The following syntheses which are based on the Curriculum and
Evaluation Standards for School Mathematics, outline some basic
aspects of teaching geometry. The accompanying activities, "Which
Container Holds the Most?" and "Building Houses,"
provide practical examples for translating the Standards recommendations
into classroom instruction.
is an orderly way to describe and represent our inherently geometric
world. Basic to the understanding of geometry is the development
of spatial sense-an intuitive feel for our surroundings and the
objects in them. Spatial capabilities appear early in life, and
tapping into these strengths can foster an interest in mathematics.
Children who develop a strong sense of spatial relationships and
master the concepts of geometry are better prepared to learn number
and measurement ideas as well as other advanced mathematical topics.
Classroom experiences that focus on geometric relationships will
develop children's spatial sense. They should examine the direction,
orientation, and perspective of objects in space; the relative shapes
and sizes of figures and objects; and how a change in shape relates
to a change in size. Children can begin with activities that use
words like above, below, and behind and progress to using a computer
to reproduce a pattern-block design.
Evidence suggests that the development of geometric ideas progresses
through a hierarchy. Students first learn to recognize whole shapes
and then to analyze properties of a shape. Later they can see relationships
between shapes and make simple deductions. Instruction must consider
this hierarchy because, although learning can occur at several levels
at once, the learning of more complex ideas requires a firm foundation
of basic skills.
For middle school students the informal exploration of geometry
can be mathematically productive. Geometry at this level links the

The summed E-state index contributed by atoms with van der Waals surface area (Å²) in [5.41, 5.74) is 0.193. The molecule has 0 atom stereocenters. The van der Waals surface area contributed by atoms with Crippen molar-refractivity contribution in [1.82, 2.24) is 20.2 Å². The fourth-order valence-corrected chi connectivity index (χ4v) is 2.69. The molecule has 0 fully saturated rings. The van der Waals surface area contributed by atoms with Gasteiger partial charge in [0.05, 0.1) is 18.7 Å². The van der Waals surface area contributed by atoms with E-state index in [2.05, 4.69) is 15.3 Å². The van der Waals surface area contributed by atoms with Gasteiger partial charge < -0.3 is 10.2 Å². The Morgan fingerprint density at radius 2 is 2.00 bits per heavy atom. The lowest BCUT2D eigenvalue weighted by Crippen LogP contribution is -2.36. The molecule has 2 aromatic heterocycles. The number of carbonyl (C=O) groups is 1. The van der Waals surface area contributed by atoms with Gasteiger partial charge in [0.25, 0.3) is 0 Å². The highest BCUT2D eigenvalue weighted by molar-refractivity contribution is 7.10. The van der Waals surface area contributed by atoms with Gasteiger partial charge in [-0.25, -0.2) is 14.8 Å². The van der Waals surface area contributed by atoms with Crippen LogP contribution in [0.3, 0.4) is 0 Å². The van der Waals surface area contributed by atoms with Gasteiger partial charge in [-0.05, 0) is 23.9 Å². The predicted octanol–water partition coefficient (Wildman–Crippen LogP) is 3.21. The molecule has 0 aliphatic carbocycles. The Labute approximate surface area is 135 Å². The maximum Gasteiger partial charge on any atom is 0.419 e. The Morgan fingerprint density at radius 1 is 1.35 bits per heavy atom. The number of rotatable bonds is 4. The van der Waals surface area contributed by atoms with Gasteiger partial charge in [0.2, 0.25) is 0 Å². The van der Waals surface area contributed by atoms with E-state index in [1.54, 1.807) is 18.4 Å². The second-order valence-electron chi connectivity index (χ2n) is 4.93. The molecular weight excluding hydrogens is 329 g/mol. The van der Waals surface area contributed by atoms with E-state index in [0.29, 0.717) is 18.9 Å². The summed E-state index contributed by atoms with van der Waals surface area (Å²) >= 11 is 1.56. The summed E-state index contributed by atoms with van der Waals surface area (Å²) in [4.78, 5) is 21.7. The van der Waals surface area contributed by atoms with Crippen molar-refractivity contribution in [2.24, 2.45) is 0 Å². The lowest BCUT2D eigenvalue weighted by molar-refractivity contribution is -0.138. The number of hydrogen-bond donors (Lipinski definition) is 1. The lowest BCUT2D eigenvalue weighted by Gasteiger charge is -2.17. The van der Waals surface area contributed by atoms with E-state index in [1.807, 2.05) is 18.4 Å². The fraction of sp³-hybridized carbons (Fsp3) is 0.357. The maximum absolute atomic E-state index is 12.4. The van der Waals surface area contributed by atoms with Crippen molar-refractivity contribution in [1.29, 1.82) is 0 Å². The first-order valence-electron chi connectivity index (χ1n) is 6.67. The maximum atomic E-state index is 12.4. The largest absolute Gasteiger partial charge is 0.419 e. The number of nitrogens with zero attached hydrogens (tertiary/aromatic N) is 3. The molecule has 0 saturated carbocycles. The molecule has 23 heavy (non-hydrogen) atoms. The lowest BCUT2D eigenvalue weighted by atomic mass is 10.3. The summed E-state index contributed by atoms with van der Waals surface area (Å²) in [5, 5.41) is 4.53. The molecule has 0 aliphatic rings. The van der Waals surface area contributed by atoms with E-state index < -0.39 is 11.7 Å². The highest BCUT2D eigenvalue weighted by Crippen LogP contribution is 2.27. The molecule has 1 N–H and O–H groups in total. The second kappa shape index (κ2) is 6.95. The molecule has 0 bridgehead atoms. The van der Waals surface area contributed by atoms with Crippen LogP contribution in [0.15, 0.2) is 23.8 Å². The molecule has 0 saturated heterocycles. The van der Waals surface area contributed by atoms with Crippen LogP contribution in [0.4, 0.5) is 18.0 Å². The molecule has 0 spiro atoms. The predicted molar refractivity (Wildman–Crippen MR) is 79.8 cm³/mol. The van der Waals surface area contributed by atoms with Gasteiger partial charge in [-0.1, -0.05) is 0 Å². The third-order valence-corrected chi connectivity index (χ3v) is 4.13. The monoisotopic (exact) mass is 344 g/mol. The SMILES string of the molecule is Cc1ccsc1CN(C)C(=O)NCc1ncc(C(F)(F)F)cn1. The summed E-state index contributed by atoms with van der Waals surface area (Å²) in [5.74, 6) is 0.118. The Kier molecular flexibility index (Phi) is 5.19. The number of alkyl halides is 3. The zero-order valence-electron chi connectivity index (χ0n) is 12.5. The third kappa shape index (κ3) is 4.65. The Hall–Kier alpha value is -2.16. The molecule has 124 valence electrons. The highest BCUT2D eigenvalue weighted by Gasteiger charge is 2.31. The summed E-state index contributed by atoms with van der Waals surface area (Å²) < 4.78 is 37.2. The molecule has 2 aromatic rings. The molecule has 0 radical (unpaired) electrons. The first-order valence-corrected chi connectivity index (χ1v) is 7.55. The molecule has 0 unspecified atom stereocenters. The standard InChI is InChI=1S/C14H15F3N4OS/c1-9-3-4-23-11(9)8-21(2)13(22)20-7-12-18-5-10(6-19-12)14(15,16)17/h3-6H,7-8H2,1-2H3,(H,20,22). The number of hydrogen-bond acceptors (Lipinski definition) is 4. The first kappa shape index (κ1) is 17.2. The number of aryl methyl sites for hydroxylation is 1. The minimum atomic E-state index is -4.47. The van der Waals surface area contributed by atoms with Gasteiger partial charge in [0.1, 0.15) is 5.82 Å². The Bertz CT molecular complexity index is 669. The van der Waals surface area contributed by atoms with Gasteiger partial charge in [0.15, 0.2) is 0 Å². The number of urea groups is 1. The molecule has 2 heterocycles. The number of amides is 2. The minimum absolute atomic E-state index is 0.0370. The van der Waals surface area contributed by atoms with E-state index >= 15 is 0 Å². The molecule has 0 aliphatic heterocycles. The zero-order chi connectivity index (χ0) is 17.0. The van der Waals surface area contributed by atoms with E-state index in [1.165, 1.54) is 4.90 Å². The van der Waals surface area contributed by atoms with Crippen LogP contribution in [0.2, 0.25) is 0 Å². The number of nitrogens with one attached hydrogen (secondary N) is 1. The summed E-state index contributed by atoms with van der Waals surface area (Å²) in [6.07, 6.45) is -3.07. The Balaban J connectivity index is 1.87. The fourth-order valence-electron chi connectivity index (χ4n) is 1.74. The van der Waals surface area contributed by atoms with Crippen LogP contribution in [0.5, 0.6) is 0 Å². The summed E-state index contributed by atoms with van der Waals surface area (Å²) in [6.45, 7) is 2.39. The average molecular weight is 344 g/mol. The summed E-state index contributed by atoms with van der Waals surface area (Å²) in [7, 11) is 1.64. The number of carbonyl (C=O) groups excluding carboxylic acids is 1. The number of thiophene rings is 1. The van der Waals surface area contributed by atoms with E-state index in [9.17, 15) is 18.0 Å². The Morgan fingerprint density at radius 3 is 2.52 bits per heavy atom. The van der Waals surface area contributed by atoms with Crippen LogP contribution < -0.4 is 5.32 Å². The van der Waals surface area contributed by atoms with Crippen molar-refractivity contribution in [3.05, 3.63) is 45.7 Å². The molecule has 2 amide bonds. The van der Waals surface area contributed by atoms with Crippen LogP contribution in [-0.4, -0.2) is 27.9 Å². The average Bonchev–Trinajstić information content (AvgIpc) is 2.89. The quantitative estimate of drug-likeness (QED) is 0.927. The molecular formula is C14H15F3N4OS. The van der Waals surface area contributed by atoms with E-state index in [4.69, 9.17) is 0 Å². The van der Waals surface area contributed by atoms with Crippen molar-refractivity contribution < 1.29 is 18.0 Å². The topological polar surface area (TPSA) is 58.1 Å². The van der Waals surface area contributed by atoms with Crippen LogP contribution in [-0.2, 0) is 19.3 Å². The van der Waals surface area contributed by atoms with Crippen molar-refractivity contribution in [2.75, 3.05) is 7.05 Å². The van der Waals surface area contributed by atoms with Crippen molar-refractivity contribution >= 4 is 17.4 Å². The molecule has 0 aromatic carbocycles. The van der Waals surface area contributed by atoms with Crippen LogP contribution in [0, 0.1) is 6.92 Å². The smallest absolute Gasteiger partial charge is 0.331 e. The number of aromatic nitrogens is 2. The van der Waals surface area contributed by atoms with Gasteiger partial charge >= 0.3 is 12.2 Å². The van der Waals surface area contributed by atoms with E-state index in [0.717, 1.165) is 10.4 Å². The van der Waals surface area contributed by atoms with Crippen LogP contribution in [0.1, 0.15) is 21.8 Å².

informal explorations begun in grades KŠ4 to the more formal processes
of grades 9-12. Students draw inferences and make logical deductions
from geometric problem situations. They can also analyze their thought
processes and explanations. Allow sufficient time to discuss the
quality of their answers and to think about such questions as: Could
it be another way? Students should learn to use correct vocabulary,
including such common reasoning terms as and, or, all, some, always,
never, and if...then, as well as such descriptors as parallel, perpendicular,
and similar. Geometry has its own vocabulary including terms like
rhombus, trapezoid, and dodecahedron, and students need ample time
to develop confidence in their use of this new and unique language.
Definitions should evolve from experiences in constructing, visualizing,
drawing, measuring, contrasting, and classifying figures according
to their properties. Students who memorize a definition and a textbook
example or two are less likely to remember the term or its application.
Computer software allows students to construct two- and three-dimensional
shapes on a screen and then flip, turn, or slide them to view from
a new perspective. Explorations of flips, slides, turns, stretchers,
and shrinkers will illuminate the concepts of congruence and similarity.
Observing and learning to represent two- and three-dimensional figures
in various positions by drawing and constructing also helps students
develop spatial sense.